(ABS is a good advance of auto technology. It can’t “create” friction to stop you more quickly but it can “manage” friction to help you retain steering control)

  • avatar
    Brock_Landers

    Interesting how far will this Toyota beating go. Will it eventually kill the company? It’s a good time to start Toyota Death Watch series :)

    We live in a age where people will not take any responsibily whatsoever, and will blame anything/anyone for their own inabilities. The man in the mirror is a last person to look at. Common sense and good will are missing from our vocabularies.

    I’m not saying Toyota is not to blame, but it is frightening to look at this escalating process where one manufacturer is so scared of the public opinion that they are bowing down and accepting anything that is thrown at them.

  • avatar
    segfault

    I thought there were complaints of similar brake problems on 2004-2009 Prius models as well.

    • 0 avatar
      psarhjinian

      There are complaints about this for every make and model. Sudden acceleration and sudden loss of control or brakeforce are up there with poor fuel economy in the NHTSA’s database of complaints. Many complaints end up being bogus, by the way.

      The thing this, and this is important, there’s a distinction between making a complaint and there actually being a problem. When ABS became very common, there were rashes of complaints about the pinging pedal.

      What I think we will see out of this is at worst, a lot of government and media showboating and at best, blackboxes in cars to better determine the cause and fault of an accident.

    • 0 avatar
      Steven02

      psarhjinian
      They took the same approach with UA and you see where that has led. When you ignore the problems, they will come to bite you.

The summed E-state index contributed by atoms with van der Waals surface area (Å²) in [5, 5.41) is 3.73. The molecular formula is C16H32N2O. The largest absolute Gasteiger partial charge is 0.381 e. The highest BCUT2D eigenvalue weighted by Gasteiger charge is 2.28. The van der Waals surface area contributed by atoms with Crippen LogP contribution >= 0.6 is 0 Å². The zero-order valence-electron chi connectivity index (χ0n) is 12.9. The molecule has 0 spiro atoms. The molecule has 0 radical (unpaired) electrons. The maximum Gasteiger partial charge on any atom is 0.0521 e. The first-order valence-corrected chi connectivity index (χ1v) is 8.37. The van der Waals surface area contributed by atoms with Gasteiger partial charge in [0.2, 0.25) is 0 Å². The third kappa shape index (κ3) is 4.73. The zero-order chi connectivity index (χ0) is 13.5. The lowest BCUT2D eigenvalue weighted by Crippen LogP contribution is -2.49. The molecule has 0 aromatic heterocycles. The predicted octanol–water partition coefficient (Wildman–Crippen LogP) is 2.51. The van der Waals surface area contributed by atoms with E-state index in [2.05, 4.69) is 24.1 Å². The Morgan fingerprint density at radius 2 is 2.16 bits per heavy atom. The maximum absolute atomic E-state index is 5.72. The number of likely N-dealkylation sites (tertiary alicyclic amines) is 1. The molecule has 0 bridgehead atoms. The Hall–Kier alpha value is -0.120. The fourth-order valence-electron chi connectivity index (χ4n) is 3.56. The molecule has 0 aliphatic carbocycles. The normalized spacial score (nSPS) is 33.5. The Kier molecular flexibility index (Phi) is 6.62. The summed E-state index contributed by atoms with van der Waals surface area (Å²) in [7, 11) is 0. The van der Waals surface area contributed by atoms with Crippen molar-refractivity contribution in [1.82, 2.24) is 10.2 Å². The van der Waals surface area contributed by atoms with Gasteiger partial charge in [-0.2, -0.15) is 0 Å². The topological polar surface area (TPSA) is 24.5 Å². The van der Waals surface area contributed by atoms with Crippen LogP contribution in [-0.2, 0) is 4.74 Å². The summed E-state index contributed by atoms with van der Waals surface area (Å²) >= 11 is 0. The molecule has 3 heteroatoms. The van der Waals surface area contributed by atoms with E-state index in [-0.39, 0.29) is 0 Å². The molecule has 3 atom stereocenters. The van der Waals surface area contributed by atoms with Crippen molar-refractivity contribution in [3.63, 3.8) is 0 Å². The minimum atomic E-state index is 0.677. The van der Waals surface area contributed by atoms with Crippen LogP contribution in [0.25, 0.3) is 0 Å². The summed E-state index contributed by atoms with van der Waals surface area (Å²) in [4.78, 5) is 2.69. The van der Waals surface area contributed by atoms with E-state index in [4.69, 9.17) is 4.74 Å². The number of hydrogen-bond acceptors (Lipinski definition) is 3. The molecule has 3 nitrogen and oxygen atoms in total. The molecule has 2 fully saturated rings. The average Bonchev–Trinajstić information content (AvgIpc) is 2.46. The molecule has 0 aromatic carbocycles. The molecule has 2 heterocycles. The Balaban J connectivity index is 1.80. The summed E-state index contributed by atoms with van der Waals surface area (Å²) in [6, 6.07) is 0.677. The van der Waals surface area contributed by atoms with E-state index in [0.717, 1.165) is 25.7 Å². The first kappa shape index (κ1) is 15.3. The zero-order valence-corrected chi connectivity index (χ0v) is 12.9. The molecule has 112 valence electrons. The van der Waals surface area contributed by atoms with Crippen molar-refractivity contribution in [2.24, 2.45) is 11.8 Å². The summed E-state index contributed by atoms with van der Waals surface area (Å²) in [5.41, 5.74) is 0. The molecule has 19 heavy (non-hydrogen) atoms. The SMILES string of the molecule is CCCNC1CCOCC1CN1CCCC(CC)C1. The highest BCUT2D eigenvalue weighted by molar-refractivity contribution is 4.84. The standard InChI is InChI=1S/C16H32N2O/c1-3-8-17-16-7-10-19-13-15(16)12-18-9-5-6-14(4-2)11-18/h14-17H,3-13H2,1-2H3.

• 0 avatar
      psarhjinian

      They took the same approach with UA and you see where that has led. When you ignore the problems, they will come to bite you.

      So what do you want them to do? Do a recall when they genuinely aren’t sure of the cause of the problem? Shotgun-troubleshoot? Stir everyone up into a state of hysteria?

      The way this is being handled would hopefully encourage other marques to be open, but something tells me it could just as easily result in a circling of the wagons on these types of issues.

    • 0 avatar
      Steven02

      psarhjinian,
      It would be best for Toyota to notify current owners when they have a fix for the issue. Which Toyota didn’t do. Toyota didn’t tell owners of back in 2007 when it redesigned the pedals, which they didn’t fix then, to let them know there is an issue. It was seen as too minor.

      I am not saying let everyone know every problem you have before you know what the problem is. I am saying they didn’t try to understand it until the media got a hold of the story. Before them, Toyota denied the problem, blamed it on customers, blamed it on floor mats, and now blames it on pedals.

      I said don’t ignore the problems. When someone reports an issue, look into it, try to find out what the problem is. Don’t dismiss the issue as “bogus.” Making a strawman argument about bad ideas that a manufacture could do makes no sense. I am not saying rush to recall when you don’t understand the problem. I am not say try shotgun troubleshooting. I am saying don’t ignore 2000 complaints over ten years that were filed with the NHTSA and untold numbers more that happened with dealers. It seems pretty obvious that something was broken there either in the reporting of the problems or the investigation of the reports.

  • avatar
    psarhjinian

    I actually have some sympathy for Toyota in this. I’ll explain why:

    Two years ago I was responsible for a large corporate network at an IT consultancy firm and we’d just gotten through a replacement of older router gear with new, security-aware appliances. One big reason for this was to mark and address security problems on the network; we had a lot of counsultants who come back with all sorts of malware on the laptops and it was a constant battle to

    One side-effect of the new units is that they would kill certain types of network traffic, specifically our core financial package. It wasn’t something that showed up in testing because you’d have to walk away for a half-hour and then come back and try to perform an operation. Bam! The app would die.